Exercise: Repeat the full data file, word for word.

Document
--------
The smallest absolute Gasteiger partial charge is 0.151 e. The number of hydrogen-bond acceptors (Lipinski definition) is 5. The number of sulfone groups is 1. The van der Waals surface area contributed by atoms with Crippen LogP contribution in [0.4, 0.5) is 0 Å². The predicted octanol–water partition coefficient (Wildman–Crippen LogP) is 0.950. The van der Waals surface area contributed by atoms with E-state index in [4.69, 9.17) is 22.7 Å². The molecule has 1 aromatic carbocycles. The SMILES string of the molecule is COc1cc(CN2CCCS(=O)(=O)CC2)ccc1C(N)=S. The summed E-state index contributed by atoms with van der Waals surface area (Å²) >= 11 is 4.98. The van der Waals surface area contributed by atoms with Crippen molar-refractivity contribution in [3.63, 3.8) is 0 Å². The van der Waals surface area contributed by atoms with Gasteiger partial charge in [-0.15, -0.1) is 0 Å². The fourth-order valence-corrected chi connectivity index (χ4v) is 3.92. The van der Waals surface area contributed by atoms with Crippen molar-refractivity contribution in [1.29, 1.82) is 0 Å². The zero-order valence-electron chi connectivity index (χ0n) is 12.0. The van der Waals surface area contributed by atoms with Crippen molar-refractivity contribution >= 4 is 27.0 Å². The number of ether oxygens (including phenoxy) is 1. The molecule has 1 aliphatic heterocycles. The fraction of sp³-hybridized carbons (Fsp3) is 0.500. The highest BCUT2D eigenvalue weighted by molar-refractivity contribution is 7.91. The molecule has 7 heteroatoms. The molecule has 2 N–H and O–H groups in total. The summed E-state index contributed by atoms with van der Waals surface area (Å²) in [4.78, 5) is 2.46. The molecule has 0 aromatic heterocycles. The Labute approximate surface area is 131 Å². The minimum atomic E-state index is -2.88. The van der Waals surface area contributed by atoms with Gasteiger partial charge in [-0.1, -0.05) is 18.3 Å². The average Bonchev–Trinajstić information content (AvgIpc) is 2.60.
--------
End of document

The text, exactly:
The smallest absolute Gasteiger partial charge is 0.151 e. The number of hydrogen-bond acceptors (Lipinski definition) is 5. The number of sulfone groups is 1. The van der Waals surface area contributed by atoms with Crippen LogP contribution in [0.4, 0.5) is 0 Å². The predicted octanol–water partition coefficient (Wildman–Crippen LogP) is 0.950. The van der Waals surface area contributed by atoms with E-state index in [4.69, 9.17) is 22.7 Å². The molecule has 1 aromatic carbocycles. The SMILES string of the molecule is COc1cc(CN2CCCS(=O)(=O)CC2)ccc1C(N)=S. The summed E-state index contributed by atoms with van der Waals surface area (Å²) >= 11 is 4.98. The van der Waals surface area contributed by atoms with Crippen molar-refractivity contribution in [3.63, 3.8) is 0 Å². The van der Waals surface area contributed by atoms with Gasteiger partial charge in [-0.15, -0.1) is 0 Å². The fourth-order valence-corrected chi connectivity index (χ4v) is 3.92. The van der Waals surface area contributed by atoms with Crippen molar-refractivity contribution in [1.29, 1.82) is 0 Å². The zero-order valence-electron chi connectivity index (χ0n) is 12.0. The van der Waals surface area contributed by atoms with Crippen molar-refractivity contribution >= 4 is 27.0 Å². The number of ether oxygens (including phenoxy) is 1. The molecule has 1 aliphatic heterocycles. The fraction of sp³-hybridized carbons (Fsp3) is 0.500. The highest BCUT2D eigenvalue weighted by molar-refractivity contribution is 7.91. The molecule has 7 heteroatoms. The molecule has 2 N–H and O–H groups in total. The summed E-state index contributed by atoms with van der Waals surface area (Å²) in [4.78, 5) is 2.46. The molecule has 0 aromatic heterocycles. The Labute approximate surface area is 131 Å². The minimum atomic E-state index is -2.88. The van der Waals surface area contributed by atoms with Gasteiger partial charge in [-0.1, -0.05) is 18.3 Å². The average Bonchev–Trinajstić information content (AvgIpc) is 2.60.